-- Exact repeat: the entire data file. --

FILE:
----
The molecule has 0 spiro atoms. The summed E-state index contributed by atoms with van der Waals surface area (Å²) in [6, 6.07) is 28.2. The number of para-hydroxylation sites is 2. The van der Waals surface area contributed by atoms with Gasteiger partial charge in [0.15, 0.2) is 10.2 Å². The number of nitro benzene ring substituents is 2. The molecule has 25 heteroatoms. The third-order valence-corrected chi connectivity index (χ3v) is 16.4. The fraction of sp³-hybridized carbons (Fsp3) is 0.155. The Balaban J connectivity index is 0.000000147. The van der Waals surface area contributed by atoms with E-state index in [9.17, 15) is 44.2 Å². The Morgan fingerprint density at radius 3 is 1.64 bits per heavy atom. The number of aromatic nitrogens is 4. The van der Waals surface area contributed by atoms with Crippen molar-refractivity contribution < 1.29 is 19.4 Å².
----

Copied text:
The molecule has 0 spiro atoms. The summed E-state index contributed by atoms with van der Waals surface area (Å²) in [6, 6.07) is 28.2. The number of para-hydroxylation sites is 2. The van der Waals surface area contributed by atoms with Gasteiger partial charge in [0.15, 0.2) is 10.2 Å². The number of nitro benzene ring substituents is 2. The molecule has 25 heteroatoms. The third-order valence-corrected chi connectivity index (χ3v) is 16.4. The fraction of sp³-hybridized carbons (Fsp3) is 0.155. The Balaban J connectivity index is 0.000000147. The van der Waals surface area contributed by atoms with E-state index in [9.17, 15) is 44.2 Å². The Morgan fingerprint density at radius 3 is 1.64 bits per heavy atom. The number of aromatic nitrogens is 4. The van der Waals surface area contributed by atoms with Crippen molar-refractivity contribution < 1.29 is 19.4 Å².